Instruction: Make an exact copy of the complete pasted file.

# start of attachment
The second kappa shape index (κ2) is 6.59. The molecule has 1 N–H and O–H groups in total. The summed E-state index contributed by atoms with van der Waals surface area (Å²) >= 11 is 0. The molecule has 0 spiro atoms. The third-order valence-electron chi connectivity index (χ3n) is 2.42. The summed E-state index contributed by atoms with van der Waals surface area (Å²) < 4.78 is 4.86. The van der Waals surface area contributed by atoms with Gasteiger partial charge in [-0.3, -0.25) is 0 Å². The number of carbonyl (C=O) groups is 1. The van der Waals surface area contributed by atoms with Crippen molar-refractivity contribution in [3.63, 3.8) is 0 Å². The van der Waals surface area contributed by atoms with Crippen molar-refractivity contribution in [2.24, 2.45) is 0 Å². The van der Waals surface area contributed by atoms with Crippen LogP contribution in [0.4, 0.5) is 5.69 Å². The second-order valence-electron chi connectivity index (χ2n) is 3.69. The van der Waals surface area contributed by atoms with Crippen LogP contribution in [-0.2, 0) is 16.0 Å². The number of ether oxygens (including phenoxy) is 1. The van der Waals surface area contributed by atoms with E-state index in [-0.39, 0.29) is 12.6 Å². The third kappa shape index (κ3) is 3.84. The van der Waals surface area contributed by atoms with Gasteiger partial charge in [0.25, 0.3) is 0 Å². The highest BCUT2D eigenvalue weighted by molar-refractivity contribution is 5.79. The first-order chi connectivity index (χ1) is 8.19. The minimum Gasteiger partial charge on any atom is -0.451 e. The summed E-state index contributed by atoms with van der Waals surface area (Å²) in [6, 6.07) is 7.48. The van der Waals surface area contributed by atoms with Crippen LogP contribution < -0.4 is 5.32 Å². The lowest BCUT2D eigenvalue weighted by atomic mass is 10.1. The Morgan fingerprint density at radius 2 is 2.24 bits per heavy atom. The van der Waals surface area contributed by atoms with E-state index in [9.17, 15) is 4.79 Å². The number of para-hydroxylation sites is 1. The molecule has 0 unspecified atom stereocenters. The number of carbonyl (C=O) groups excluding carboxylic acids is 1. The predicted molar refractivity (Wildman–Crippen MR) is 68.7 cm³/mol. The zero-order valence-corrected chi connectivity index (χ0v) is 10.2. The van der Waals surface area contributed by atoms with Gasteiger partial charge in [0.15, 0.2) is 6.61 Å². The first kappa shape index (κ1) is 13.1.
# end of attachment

The second kappa shape index (κ2) is 6.59. The molecule has 1 N–H and O–H groups in total. The summed E-state index contributed by atoms with van der Waals surface area (Å²) >= 11 is 0. The molecule has 0 spiro atoms. The third-order valence-electron chi connectivity index (χ3n) is 2.42. The summed E-state index contributed by atoms with van der Waals surface area (Å²) < 4.78 is 4.86. The van der Waals surface area contributed by atoms with Gasteiger partial charge in [-0.3, -0.25) is 0 Å². The number of carbonyl (C=O) groups is 1. The van der Waals surface area contributed by atoms with Crippen molar-refractivity contribution in [3.63, 3.8) is 0 Å². The van der Waals surface area contributed by atoms with Crippen molar-refractivity contribution in [2.24, 2.45) is 0 Å². The van der Waals surface area contributed by atoms with Crippen LogP contribution in [0.4, 0.5) is 5.69 Å². The second-order valence-electron chi connectivity index (χ2n) is 3.69. The van der Waals surface area contributed by atoms with Crippen LogP contribution in [-0.2, 0) is 16.0 Å². The number of ether oxygens (including phenoxy) is 1. The van der Waals surface area contributed by atoms with E-state index in [-0.39, 0.29) is 12.6 Å². The third kappa shape index (κ3) is 3.84. The van der Waals surface area contributed by atoms with Gasteiger partial charge in [0.25, 0.3) is 0 Å². The highest BCUT2D eigenvalue weighted by molar-refractivity contribution is 5.79. The first-order chi connectivity index (χ1) is 8.19. The minimum Gasteiger partial charge on any atom is -0.451 e. The summed E-state index contributed by atoms with van der Waals surface area (Å²) in [6, 6.07) is 7.48. The van der Waals surface area contributed by atoms with Crippen LogP contribution < -0.4 is 5.32 Å². The lowest BCUT2D eigenvalue weighted by atomic mass is 10.1. The Morgan fingerprint density at radius 2 is 2.24 bits per heavy atom. The van der Waals surface area contributed by atoms with E-state index in [9.17, 15) is 4.79 Å². The number of para-hydroxylation sites is 1. The molecule has 0 unspecified atom stereocenters. The number of carbonyl (C=O) groups excluding carboxylic acids is 1. The predicted molar refractivity (Wildman–Crippen MR) is 68.7 cm³/mol. The zero-order valence-corrected chi connectivity index (χ0v) is 10.2. The van der Waals surface area contributed by atoms with Gasteiger partial charge in [0.15, 0.2) is 6.61 Å². The first kappa shape index (κ1) is 13.1.